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Re: <nettime> FW: When technology is utilized against us.
Flick Harrison on Wed, 24 Jun 2009 22:46:22 +0200 (CEST)


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Re: <nettime> FW: When technology is utilized against us.


I agree with Morlock. I recall a WWII story from "A Man Called
Intrepid." (by William Stevenson)

A female agent had a disassembled radio packed into her bicycle
basket. She had to go into a washroom, assemble the gear, hook up to
the toilet pipes as an antenna, and transmit encrypted morse-code
messages which were written inside her stocking. After a few minutes,
she had to move because Nazi direction-finder technology would zero in
on her immediately. For a certain period, she was the only resistance
contact in Paris. (She was captured and killed anyway).

But Morlock, I'm not sure the Iranians live in the same casual boredom
society that "we" do. It's a dictatorship. Communications have always
been restricted there, so I bet people have been careful about their
texts prior to this sequence of events. During my time in Pakistan - a
much milder regime - there was often veiled warning and tense silence
when I ventured into troubling conversational territory. And that was
in private verbal communications.

Moreover, the apparatus of oppression isn't limitless, even in places
like Iran. Crowd power can overwhelm that, and mass communication can
overwhelm it. Any attempt to short-cut their time-tested oppression
style (the midnight knock, the personal beating) and replace it with
more efficient / convenient crowd control (machine-gunning protesters)
is extremely risky because it creates new enemies faster than they can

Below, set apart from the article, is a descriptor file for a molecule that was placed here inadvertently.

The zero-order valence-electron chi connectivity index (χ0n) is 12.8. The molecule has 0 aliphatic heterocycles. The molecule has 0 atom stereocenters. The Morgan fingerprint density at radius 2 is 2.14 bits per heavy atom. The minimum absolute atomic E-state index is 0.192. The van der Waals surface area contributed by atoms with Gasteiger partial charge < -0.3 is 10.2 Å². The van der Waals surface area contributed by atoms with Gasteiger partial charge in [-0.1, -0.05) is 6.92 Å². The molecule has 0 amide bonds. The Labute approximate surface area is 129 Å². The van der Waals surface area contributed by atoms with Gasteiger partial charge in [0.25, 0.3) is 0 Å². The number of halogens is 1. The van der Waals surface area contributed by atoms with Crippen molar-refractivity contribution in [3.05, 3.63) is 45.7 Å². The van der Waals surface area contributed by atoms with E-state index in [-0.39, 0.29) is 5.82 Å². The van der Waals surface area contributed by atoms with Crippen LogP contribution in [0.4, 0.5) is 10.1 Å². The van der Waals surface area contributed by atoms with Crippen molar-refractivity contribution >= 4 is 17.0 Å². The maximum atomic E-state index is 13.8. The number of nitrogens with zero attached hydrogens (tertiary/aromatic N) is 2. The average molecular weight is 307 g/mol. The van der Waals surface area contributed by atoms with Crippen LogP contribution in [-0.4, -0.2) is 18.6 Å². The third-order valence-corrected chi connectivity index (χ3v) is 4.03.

be catalogued and because it enters new territory of confrontation
with civil society, rather than behind-the-scenes manipulation of it.
Unlike Prague 68 or Hungary 56, there are no Russian tanks waiting out
there to come to the rescue like a deus ex machina.

If the resistance fails, then perhaps the authorities can take their
time and sift through endless text messages to slowly collect the
troublemakers. It still might tax their administrative, prison and
oppression system, especially in light of brand-new veins of enemies
within that system and the risks of expanding the secret services
after such upheaval. But in the meantime, openness is an advantage for
the resistance, even if it's the only one.

I wonder if anyone knows the answer to this: was it possible to make
international phone calls between the Axis and Allies during World War
II? I recently read (in The Fall of Berlin 1945, Anthony Beever) that
the Russians made crank phone calls around Berlin as they advanced
through the city, just to terrify anyone who answered the phone.

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